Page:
flickr image by Pascal

In this year’s election cycle, there is understandable anxiety about terrorism. Political candidates are competing to reassure voters that they are the strongest candidate and have the best plan for keeping us safe.

This raises some interesting psychological issues. How do we react when our sense of safety and well-being are threatened? What does it mean to be strong in the face of danger? What is a wise response to a difficult or scary situation?

Some light might be shed on the subject if we observe how we react when real or imagined threats arise in our close relationships. When we’re attacked or blamed — or when a relationship seems threatened — we’re subject to the fight, flight, freeze response. The amygdala and other mechanisms in our brain swing into action to protect us. Our immediate impulse is to attack, withdraw, or become immobilized.

A common view of strength limits itself to the “fight” part of this self-protective mechanism. When we’re attacked by a person, country, or shadowy terrorist group, our impulse is to fight back.

It is extremely uncomfortable to feel out of control and vulnerable. Experiencing a threat to our safety or well-being, we may feel compelled to do something to restore a sense of control over our lives — or the illusion of control. But just as it feels good to scratch a mosquito bite, are we only making a bad situation worse?

Some political candidates are grabbing headlines by trying to demonstrate that they are the strong leader who will take the aggressive steps necessary to eliminate threats and retain order, such as by preventing Muslims from entering the country and deporting millions of undocumented immigrants. But are such lulling reassurances similar to the pronouncements of other over-confident rulers throughout history who offer seemingly simple solutions to enormosly complex issues–lulling an anxious citizenry into a false sense of security?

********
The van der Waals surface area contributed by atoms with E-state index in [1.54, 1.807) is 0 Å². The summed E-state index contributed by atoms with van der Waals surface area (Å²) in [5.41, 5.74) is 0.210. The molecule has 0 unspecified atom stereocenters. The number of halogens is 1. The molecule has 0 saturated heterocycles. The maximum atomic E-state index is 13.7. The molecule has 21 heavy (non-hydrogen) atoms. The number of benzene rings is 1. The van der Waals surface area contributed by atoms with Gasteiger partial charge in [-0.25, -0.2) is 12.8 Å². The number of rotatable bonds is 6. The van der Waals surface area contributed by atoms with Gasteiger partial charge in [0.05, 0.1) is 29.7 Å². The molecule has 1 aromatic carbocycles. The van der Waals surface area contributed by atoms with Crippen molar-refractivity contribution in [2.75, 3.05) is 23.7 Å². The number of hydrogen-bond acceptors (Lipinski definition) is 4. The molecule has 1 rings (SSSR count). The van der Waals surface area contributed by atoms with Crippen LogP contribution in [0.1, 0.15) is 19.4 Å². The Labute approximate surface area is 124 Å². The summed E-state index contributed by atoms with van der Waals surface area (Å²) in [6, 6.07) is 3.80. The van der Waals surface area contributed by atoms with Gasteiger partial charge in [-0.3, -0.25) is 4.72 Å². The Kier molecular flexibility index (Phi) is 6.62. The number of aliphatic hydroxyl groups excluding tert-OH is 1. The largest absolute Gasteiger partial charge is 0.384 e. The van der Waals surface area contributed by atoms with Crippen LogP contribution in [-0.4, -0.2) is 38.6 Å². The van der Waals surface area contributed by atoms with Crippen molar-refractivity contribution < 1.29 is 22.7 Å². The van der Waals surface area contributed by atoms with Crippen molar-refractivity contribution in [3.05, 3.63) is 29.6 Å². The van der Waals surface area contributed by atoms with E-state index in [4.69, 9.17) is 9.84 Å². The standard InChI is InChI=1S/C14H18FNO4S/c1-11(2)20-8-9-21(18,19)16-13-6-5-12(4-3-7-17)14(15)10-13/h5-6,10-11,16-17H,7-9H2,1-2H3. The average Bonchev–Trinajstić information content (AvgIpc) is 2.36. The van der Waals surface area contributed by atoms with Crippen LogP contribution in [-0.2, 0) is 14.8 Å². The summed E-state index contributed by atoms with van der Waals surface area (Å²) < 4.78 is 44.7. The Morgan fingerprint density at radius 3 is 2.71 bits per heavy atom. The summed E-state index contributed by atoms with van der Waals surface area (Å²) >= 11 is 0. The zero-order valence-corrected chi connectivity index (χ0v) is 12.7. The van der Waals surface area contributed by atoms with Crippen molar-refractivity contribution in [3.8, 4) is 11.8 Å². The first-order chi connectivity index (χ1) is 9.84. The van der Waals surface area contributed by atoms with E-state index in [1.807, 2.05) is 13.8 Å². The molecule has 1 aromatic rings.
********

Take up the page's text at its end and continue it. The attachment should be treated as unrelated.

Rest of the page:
A question for Americans is whether we want leaders who appear to be giving uninhibited voice to the “fight” part of the fight-or-flight response or those who have a mature capacity to modulate impulse with intelligent, skillful action. The events of 9-11 happen and we attack Iraq with inadequate deliberation or consideration of consequences. Many believe that this was the worst mistake in American military history, with consequences to be felt for many years to come.

I’m not suggesting that we remain idle when danger lurks. Wise and skillful action is necessary. But if we view aggressive reactivity as strength, then we may vote for candidates who are not very adept at impulse control and who do not recognize complexity and the big picture. Conversely, we may view politicians who advise thoughtful deliberation — patiently building alliances and using diplomacy — as weak and indecisive.

Misperceiving what strength really is has grave consequences for our national security. Consider the strength required for President John F. Kennedy to walk a fine line during the Cuban missile crisis. Political hawks, who pride themselves on being strong and have little tolerance for uncertainty, advised attacking Cuba. Fortunately, cooler heads prevailed; a naval blockade was instituted to buy time for a negotiated settlement. The world took a deep breath. It may be useful to imagine what some of today’s candidates might have advised.